The USS Inaugural wreck exposed near St. Louis. Jim Salter, Associated Press, from here.
Low waters have revealed historic treasures elsewhere in the world as well. You might remember that I've written about artifacts from the Thames foreshore (the riverbank exposed at low tide) on this blog before, and you can read that post here. Thinking about such things reminded me of a story I read earlier this fall about artifacts recovered from Poland's River Vistula. In 1655, Swedish invaders looted Polish palaces of everything of value, including decorative stonework. A few of their ships sank in the river under the weight of the stone. Archaeologists had been aware of a few of these materials for some time, but low water levels allowed them to recover stunning examples for eventual museum display.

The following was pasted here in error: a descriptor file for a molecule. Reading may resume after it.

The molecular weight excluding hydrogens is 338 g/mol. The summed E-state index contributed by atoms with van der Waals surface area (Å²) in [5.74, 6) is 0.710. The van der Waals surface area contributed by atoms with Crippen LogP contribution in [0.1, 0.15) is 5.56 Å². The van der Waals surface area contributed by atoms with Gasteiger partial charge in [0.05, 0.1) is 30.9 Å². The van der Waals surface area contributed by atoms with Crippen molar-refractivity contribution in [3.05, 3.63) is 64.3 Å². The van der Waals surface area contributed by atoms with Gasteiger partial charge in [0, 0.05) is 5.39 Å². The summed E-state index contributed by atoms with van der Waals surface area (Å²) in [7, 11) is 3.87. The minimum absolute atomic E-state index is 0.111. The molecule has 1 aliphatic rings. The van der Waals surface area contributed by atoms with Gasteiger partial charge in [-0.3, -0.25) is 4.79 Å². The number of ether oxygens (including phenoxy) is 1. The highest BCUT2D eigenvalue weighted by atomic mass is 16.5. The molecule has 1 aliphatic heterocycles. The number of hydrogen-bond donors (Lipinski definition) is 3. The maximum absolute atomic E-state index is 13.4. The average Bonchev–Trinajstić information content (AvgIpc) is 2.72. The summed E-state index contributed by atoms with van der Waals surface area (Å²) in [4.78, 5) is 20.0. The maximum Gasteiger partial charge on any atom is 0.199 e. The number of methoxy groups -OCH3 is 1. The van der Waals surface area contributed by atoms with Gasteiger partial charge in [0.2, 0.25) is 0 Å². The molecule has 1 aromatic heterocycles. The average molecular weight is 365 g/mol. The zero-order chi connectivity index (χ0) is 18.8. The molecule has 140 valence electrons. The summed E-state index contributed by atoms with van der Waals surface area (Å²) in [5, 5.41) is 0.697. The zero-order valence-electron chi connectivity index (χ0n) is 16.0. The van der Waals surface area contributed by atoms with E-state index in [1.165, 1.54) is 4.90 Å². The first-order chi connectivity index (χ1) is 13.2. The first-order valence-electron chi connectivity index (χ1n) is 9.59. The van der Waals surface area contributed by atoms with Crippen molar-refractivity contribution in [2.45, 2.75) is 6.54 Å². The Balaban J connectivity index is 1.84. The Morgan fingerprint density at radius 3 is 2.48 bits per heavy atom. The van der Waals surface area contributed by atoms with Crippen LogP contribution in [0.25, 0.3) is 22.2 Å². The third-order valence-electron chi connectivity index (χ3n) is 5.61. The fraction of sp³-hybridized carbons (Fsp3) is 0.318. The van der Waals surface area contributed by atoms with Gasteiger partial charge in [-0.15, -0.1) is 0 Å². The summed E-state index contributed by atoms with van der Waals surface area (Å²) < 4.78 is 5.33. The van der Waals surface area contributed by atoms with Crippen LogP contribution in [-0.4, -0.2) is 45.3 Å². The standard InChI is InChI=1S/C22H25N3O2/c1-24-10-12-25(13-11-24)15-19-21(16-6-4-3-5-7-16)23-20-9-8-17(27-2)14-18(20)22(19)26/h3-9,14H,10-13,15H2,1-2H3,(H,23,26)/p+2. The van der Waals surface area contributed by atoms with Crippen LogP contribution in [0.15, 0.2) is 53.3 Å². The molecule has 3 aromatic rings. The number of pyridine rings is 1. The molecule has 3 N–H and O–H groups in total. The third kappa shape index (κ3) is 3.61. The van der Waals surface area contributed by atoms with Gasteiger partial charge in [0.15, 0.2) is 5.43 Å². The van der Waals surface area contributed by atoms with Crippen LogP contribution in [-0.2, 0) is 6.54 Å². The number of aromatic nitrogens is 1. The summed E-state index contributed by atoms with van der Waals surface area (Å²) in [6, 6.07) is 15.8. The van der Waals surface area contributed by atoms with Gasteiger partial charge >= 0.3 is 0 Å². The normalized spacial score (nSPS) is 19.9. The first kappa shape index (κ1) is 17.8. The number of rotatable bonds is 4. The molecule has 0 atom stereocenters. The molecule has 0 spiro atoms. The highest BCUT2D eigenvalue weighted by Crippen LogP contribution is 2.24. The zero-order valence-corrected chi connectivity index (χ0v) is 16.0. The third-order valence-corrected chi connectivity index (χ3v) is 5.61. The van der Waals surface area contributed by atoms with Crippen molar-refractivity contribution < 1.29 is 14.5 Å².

Stonework in the Vistula. Associated Press from here.
I can't help mentioning two other examples of similar archaeological treasures that I've been reading about recently, even though their discovery didn't involve low water. Two Missouri River wrecks that revealed amazing amounts of mid-nineteenth century material culture are the Arabia (sank 1856, recovered 1988) and the Bertrand (sank 1865, recovered 1968). Both wrecks were recovered in farm fields which had once been the bed of the Missouri. Take a few minutes to explore the Arabia here (or go see the museum if you're in Kansas City, Missouri) and read a bit about the Bertrand here. Ironically, the Bertrand collection is currently not on display, having been removed from the DeSoto National Wildlife Refuge just ahead of a 2011 flood. Both collections are on my "bucket list" of artifacts I'd like to see some day.
It's hard to choose just one image to demonstrate the scope of the Arabia collection. Here's one showing hardware, from here.